In an ambitious move set for early next year, Spotify is gearing up for a major shift in the company’s royalty distribution model –– with the goal of redirecting $1 Billion towards “genuine” artists and rightsholders over the next five years.

After weeks of deliberation with various music rightsholders, sources have revealed that there are three pivotal and game-changing adjustments to the current royalty system in place. Supposedly, these changes are designed to address three key and critical issues that are said to hinder fair compensation for working artists today.

1. Minimal Annual Stream Threshold

Beginning in the first quarter of 2024, Spotify will be requiring tracks to achieve a specific annual stream count before it generates royalties for the artists. Although the exact number of streams remains undisclosed, this move aims to de-monetize tracks that usually earn less than five cents (in USD) monthly. 

This move also aims to address the issues with regard to micro-payments that do not reach indie artists –– with the money supposedly sitting in bank accounts untouched. So rather than letting DIY distributors garner interest from the untouched money, Spotify aims to put it back so that it can target royalty payouts whose value is being affected by such processes.

2. Penalizing Fraudulent Activity

According to Spotify, the company is equipped with advanced anti-fraud technology that can be used to detect when something is amiss with the content uploaded on their platform. They plan on utilizing this to fine distributors –– including labels whenever fraudulent streaming activity is detected.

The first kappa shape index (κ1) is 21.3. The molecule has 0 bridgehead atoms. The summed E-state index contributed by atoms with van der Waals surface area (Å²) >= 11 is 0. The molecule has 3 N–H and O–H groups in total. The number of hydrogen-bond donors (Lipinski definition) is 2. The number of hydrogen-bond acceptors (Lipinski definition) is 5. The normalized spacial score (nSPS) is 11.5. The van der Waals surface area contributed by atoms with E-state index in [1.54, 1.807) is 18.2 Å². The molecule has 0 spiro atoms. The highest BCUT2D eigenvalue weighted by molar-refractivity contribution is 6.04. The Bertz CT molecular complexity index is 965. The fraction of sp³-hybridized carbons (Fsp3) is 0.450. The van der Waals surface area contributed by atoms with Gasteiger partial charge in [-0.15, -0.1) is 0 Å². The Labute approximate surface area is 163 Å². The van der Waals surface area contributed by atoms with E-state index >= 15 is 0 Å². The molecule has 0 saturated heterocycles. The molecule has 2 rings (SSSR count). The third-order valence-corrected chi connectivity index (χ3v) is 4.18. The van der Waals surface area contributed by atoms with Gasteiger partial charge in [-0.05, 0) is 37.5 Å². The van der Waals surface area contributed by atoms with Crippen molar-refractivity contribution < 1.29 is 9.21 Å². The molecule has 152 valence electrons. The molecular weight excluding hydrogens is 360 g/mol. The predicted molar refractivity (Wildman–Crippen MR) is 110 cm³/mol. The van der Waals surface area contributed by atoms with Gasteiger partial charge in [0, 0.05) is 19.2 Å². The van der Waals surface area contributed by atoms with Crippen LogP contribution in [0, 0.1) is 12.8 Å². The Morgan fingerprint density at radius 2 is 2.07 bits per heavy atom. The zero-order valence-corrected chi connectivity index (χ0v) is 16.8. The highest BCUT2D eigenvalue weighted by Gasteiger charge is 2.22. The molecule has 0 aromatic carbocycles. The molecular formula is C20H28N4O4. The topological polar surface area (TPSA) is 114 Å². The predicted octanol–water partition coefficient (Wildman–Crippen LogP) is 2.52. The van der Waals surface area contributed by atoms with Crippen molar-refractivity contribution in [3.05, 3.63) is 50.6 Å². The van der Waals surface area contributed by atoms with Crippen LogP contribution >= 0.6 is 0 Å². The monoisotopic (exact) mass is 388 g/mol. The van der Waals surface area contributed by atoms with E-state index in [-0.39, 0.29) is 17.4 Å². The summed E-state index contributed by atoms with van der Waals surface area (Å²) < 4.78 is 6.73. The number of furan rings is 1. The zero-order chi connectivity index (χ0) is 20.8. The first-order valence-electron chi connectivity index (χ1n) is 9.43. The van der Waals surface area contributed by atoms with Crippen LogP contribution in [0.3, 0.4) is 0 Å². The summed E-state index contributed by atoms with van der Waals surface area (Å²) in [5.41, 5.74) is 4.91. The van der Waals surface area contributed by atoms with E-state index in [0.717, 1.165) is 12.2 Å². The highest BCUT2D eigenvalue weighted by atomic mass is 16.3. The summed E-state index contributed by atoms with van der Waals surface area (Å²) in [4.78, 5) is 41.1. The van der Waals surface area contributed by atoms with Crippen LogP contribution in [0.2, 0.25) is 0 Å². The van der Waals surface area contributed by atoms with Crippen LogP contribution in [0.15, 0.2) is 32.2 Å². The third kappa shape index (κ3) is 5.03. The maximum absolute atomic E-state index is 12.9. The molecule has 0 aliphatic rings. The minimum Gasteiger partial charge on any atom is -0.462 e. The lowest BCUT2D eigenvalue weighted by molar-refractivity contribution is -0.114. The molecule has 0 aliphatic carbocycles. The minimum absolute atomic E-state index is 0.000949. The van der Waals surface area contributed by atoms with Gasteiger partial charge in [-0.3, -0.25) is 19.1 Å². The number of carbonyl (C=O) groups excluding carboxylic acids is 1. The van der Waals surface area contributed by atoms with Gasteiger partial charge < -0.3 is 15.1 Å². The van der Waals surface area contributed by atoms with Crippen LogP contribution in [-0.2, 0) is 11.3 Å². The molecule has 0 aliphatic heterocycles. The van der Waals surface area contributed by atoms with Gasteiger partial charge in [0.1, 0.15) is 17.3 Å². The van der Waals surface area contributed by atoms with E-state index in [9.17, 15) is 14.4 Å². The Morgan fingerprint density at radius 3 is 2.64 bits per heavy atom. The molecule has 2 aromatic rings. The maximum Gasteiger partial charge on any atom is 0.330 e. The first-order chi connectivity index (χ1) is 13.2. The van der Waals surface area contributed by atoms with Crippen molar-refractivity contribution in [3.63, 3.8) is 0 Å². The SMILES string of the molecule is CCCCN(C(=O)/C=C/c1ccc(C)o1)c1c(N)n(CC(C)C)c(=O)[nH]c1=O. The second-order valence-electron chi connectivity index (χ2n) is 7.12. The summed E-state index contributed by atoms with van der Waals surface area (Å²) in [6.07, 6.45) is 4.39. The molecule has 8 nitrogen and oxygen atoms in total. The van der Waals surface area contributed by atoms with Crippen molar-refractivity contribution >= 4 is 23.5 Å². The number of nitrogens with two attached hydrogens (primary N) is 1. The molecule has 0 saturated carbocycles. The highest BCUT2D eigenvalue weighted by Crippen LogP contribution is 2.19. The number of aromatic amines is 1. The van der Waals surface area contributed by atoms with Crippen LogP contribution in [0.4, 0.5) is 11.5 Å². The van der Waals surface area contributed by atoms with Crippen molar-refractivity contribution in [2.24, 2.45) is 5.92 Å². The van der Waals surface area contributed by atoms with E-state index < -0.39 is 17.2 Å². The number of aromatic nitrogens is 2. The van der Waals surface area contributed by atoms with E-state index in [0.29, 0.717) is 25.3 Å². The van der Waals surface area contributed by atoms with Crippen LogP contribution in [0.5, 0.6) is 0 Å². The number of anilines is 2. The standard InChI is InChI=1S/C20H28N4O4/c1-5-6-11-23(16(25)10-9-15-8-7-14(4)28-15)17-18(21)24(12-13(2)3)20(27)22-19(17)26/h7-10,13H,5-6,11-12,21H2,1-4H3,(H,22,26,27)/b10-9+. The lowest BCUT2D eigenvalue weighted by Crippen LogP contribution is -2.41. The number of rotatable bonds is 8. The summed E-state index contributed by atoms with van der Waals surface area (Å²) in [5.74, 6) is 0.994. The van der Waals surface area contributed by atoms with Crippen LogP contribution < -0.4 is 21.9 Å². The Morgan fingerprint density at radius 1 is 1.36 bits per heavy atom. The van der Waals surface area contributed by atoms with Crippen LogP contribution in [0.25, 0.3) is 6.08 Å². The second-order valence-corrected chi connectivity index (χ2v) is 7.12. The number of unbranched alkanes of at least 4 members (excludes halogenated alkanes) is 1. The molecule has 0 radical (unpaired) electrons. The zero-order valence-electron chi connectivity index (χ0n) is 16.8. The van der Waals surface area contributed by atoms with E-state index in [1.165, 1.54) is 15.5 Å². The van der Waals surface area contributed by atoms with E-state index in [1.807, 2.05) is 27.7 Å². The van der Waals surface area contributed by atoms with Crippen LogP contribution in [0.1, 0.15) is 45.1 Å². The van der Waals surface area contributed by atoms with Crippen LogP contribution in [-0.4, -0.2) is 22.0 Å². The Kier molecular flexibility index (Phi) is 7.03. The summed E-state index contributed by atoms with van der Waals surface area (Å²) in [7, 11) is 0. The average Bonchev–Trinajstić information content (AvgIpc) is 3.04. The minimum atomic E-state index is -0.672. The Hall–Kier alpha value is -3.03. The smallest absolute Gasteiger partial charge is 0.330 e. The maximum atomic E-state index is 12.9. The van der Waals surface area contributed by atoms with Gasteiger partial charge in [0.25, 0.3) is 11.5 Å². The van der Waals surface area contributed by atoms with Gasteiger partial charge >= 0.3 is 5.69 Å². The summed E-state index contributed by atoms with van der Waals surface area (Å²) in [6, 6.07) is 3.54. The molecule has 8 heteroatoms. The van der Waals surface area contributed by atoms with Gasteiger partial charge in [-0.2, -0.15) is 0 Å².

In the case that Spotify detects a track that was boosted by an artificial streaming fraud practice, the track is set to be removed from the platform and will charge the distributor a per-track enforcement penalty. The monetary penalty will serve as a deterrent for those who support such practices and is aimed at benefiting honest artists in the industry.

3. Minimum Play-Time for Non-Music Content

In another strategic move, Spotify is set to elongate the minimum play time required for “non-music noise” tracks to trigger royalties. Such forms of adjustment are supposedly put in place to deter manipulative tactics used by some creators, ensuring fairer compensation for artists from the platform. 

From the company’s observations, Spotify supposedly has already observed a number of uploaders game their current system by uploading thirty-one-second tracks as a form of a hack –– so they aim to address this to allow more money to be put back into place of the “streamshare” system for musical content.

The motivation behind all these major changes lies in redirecting royalties away from the low-revenue-generating tracks, fraudulent activities, and micro-transactions on Spotify’s platform in order to channel them towards legitimate artists. 

To Spotify, the main objective of these changes — set to be implemented next year— is to maintain the overall size of the royalty pool while also promoting a fairer allocation to their artists.